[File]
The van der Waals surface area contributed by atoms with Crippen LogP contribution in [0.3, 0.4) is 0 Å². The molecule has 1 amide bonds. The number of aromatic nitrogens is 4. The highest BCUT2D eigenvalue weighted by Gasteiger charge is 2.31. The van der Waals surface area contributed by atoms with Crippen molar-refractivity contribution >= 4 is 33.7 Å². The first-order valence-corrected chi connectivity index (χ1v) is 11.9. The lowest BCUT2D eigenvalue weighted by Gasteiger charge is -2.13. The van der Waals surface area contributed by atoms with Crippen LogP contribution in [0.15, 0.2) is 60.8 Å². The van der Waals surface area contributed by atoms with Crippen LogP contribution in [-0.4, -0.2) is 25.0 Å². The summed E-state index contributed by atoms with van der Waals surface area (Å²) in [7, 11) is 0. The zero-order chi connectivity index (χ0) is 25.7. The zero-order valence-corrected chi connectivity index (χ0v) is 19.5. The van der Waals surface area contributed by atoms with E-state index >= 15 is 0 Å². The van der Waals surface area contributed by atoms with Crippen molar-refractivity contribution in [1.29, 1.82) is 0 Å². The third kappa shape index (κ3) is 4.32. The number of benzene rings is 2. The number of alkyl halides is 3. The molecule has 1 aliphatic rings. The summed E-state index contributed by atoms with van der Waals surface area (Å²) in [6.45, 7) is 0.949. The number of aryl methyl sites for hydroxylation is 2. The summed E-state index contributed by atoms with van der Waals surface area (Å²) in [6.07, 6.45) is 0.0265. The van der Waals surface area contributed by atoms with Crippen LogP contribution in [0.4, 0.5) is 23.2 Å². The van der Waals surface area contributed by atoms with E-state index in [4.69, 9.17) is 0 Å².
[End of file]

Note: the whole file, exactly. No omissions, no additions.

The van der Waals surface area contributed by atoms with Crippen LogP contribution in [0.3, 0.4) is 0 Å². The molecule has 1 amide bonds. The number of aromatic nitrogens is 4. The highest BCUT2D eigenvalue weighted by Gasteiger charge is 2.31. The van der Waals surface area contributed by atoms with Crippen molar-refractivity contribution >= 4 is 33.7 Å². The first-order valence-corrected chi connectivity index (χ1v) is 11.9. The lowest BCUT2D eigenvalue weighted by Gasteiger charge is -2.13. The van der Waals surface area contributed by atoms with Crippen LogP contribution in [0.15, 0.2) is 60.8 Å². The van der Waals surface area contributed by atoms with Crippen LogP contribution in [-0.4, -0.2) is 25.0 Å². The summed E-state index contributed by atoms with van der Waals surface area (Å²) in [7, 11) is 0. The zero-order chi connectivity index (χ0) is 25.7. The zero-order valence-corrected chi connectivity index (χ0v) is 19.5. The van der Waals surface area contributed by atoms with E-state index >= 15 is 0 Å². The van der Waals surface area contributed by atoms with Crippen molar-refractivity contribution in [1.29, 1.82) is 0 Å². The third kappa shape index (κ3) is 4.32. The number of benzene rings is 2. The number of alkyl halides is 3. The molecule has 1 aliphatic rings. The summed E-state index contributed by atoms with van der Waals surface area (Å²) in [6.45, 7) is 0.949. The number of aryl methyl sites for hydroxylation is 2. The summed E-state index contributed by atoms with van der Waals surface area (Å²) in [6.07, 6.45) is 0.0265. The van der Waals surface area contributed by atoms with Crippen LogP contribution in [0.4, 0.5) is 23.2 Å². The van der Waals surface area contributed by atoms with E-state index in [4.69, 9.17) is 0 Å².